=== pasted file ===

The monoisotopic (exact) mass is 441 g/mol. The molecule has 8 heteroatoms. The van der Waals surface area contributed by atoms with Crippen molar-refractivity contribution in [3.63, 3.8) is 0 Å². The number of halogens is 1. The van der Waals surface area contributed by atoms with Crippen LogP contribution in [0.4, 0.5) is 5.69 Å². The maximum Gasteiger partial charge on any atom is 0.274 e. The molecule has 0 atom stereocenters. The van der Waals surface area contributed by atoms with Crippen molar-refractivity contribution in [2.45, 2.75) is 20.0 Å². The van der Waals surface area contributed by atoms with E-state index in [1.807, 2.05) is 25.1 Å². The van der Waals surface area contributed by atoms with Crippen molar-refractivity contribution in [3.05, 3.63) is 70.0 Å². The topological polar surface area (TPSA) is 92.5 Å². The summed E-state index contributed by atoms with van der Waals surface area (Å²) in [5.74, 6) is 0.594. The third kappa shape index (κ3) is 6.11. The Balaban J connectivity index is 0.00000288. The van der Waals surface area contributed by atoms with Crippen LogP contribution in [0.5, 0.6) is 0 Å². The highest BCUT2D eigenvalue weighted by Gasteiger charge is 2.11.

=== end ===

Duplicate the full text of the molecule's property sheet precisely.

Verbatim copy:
The monoisotopic (exact) mass is 441 g/mol. The molecule has 8 heteroatoms. The van der Waals surface area contributed by atoms with Crippen molar-refractivity contribution in [3.63, 3.8) is 0 Å². The number of halogens is 1. The van der Waals surface area contributed by atoms with Crippen LogP contribution in [0.4, 0.5) is 5.69 Å². The maximum Gasteiger partial charge on any atom is 0.274 e. The molecule has 0 atom stereocenters. The van der Waals surface area contributed by atoms with Crippen molar-refractivity contribution in [2.45, 2.75) is 20.0 Å². The van der Waals surface area contributed by atoms with E-state index in [1.807, 2.05) is 25.1 Å². The van der Waals surface area contributed by atoms with Crippen molar-refractivity contribution in [3.05, 3.63) is 70.0 Å². The topological polar surface area (TPSA) is 92.5 Å². The summed E-state index contributed by atoms with van der Waals surface area (Å²) in [5.74, 6) is 0.594. The third kappa shape index (κ3) is 6.11. The Balaban J connectivity index is 0.00000288. The van der Waals surface area contributed by atoms with Crippen LogP contribution in [0.5, 0.6) is 0 Å². The highest BCUT2D eigenvalue weighted by Gasteiger charge is 2.11.